The green agenda

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The mechanics of the global efforts to combat environmental problems and their outcome

GLOBAL ENVIRONMENTAL GOVERNANCE: James Gustave Speth and Peter M. Haas; Pearson Longman, 482 FIE, Patparganj, Delhi-110092. Rs. 225.

How to save the planet from self-inflicted ecological disaster? Have an international treaty that ticks. And how to work out such a treaty? Just mix two ingredients: widely accepted science and coalition of likeminded parties (read governments) to craft the agreement and then sell it to the non-believing poor and at times the odd rich maverick. That is the recipe James Gustave Speth and Peter Haas prescribe in Global Environmental Governance after examining a host of environmental treaties from the hugely successful Montreal Protocol to the floundering Kyoto.

Treaties and agreements

The authors are quite right that the Montreal Protocol on Substances that Deplete the Ozone Layer, 1987 that came into force in 1989 owed its success basically to the underpinning science that the versatile chlorofluorocarbons (CFCs) widely used in refrigeration, air conditioning and a host of industrial, commercial and domestic applications can destroy the stratospheric ozone layer which protects the Earth from ultra violet radiation, a cause of skin cancer. It took the U.S. a while to bring Europe on board and once this was done through a slight dilution of the phase-out schedule, the large block of developing countries were won over by making the transition to ozone friendly substances a relatively painless affair through extension of monetary grants and a longer time for implementation. By 2010, production and use of CFCs except to service old appliances and for some essential applications would be discontinued world over.

What about the plethora of other treaties and agreements? As Speth and Haas recount, very little progress has been achieved with the treaties on desertification and land degradation, biodiversity conservation, marine fisheries, acid rain and regional air pollution, and the Kyoto Protocol, to quote some. Worse still, it has not been possible to arrive at any agreement or a treaty on issues like sustainable management of forests, there being only guiding principles.

Forces at work

Why do treaties and agreements fail? It would appear that the ingredients identified earlier for success are only just necessary but not sufficient. However sound the science or meeting of minds of governments, there are other forces at work. Speth and Haas divide these forces into four groups: the ‘cornucopians’ or ‘market liberals’ who see no limits to growth as they believe that nature’s bounties are unlimited and so its capacity to absorb wastes; the ‘malthusians’ who believe in just the opposite and for whom the ‘tipping point’ has been reached already; the ‘reformists’ or ‘institutionalists’ for whom nature is violable to an extent and not beyond ( the reference is probably to the advocates of sustainable development); and lastly the ‘social greens’ who have little or no faith in the present political dispensation to ensure an equitable distribution of power and resources among all stakeholders.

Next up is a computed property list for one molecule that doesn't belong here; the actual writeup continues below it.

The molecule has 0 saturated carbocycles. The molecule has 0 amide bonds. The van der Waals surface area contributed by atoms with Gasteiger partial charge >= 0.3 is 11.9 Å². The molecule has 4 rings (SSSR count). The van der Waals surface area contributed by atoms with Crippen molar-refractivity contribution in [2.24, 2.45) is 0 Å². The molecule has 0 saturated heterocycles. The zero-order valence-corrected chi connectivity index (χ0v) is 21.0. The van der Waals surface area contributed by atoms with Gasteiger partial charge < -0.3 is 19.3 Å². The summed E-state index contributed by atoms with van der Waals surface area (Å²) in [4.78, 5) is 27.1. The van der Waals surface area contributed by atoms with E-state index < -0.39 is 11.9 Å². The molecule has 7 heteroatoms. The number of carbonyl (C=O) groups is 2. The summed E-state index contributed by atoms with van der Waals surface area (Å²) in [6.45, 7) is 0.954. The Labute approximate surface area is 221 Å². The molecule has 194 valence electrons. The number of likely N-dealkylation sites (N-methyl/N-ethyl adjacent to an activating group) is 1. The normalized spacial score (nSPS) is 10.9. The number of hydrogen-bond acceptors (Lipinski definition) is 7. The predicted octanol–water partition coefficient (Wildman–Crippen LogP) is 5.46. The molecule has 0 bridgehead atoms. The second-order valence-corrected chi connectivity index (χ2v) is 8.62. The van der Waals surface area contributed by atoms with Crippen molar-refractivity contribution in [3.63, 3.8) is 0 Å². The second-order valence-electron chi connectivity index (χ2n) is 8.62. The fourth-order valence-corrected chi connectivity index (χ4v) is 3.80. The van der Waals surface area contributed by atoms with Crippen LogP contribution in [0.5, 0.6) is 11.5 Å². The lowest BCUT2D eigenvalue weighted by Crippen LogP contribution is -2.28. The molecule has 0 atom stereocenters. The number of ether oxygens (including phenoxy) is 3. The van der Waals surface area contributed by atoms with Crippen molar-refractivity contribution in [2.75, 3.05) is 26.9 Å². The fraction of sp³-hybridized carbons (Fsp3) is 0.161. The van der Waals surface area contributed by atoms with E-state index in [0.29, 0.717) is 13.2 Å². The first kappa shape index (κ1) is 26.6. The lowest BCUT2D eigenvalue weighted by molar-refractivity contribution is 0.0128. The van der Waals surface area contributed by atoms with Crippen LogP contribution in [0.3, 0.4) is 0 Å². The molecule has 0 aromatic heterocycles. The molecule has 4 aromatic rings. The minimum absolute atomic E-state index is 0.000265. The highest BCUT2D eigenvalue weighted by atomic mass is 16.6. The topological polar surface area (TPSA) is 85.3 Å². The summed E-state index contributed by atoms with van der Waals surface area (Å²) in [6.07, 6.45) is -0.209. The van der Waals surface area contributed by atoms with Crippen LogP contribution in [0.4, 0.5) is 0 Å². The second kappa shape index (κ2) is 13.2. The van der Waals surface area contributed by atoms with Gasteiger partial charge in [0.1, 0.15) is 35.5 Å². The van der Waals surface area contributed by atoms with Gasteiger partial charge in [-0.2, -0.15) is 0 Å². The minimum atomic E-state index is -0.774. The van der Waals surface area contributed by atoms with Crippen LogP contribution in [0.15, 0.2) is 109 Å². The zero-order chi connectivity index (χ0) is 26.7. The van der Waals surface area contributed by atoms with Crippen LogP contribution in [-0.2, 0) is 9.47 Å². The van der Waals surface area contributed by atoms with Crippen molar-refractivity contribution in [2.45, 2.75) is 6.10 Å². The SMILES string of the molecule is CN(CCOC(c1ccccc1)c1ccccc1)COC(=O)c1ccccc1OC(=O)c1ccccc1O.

The prescription of the authors to get over the ecological crisis lies in reconciling the different perceptions of people on the Earth and its resources through ‘dematerialising’ the global economy by promoting environmentally-benign technologies like wind and solar power in place of fossil fuel-based ones; greening the corporates (‘natural capitalism’ in the words of Hawken and Lovins whom the authors quote fondly); and going beyond conventional economics which recognises only allocation and distribution of resources to include considerations of the optimum size beyond which an economy cannot grow without decreasing returns to human welfare.

Workable solutions

On an ideological plane, it is indeed difficult to join issues with the authors on their above prescription. On a practical level, it demands a reordering of the lives of developed societies and their ways as we find them today and may be ossification of the developing world at its present low levels of growth? Is this at all possible or acceptable?

Others like James Lovelock (remember the Gaia theory?) have provided workable solutions. They are essentially scientists who believe that science and technology can provide the answers, given time and efforts to do so. To them, humanity’s problems are not so much of resource use as of resource overuse. Careless technology which promoted such overuse can be supplanted by one which rests on conservation, waste minimisation, reuse and recycling. Signs of this paradigm shift in industry, society and global trade are already visible. In many an industry, energy and water consumption per unit of output is falling; dangerous chemicals are being replaced by environmentally-benign ones; even the operational efficiency of devices to harness non-conventional sources of energy are being improved. No Micawberism this, it’s all real and happening! Even the Toyota Prius of which Speth is a proud owner (as revealed in his earlier book ) is a product of oil conservation efforts of the automobile industry. Despondency like optimism should have limits.

The book is recommended to those who seek to get introduced to the mechanics of the global efforts to combat environmental problems and the success or failure of these efforts. The message of the book is clear; environment is too serious a business to be left to the total care of governments. The civil society should make its voice heard and, heard loudly and clearly.



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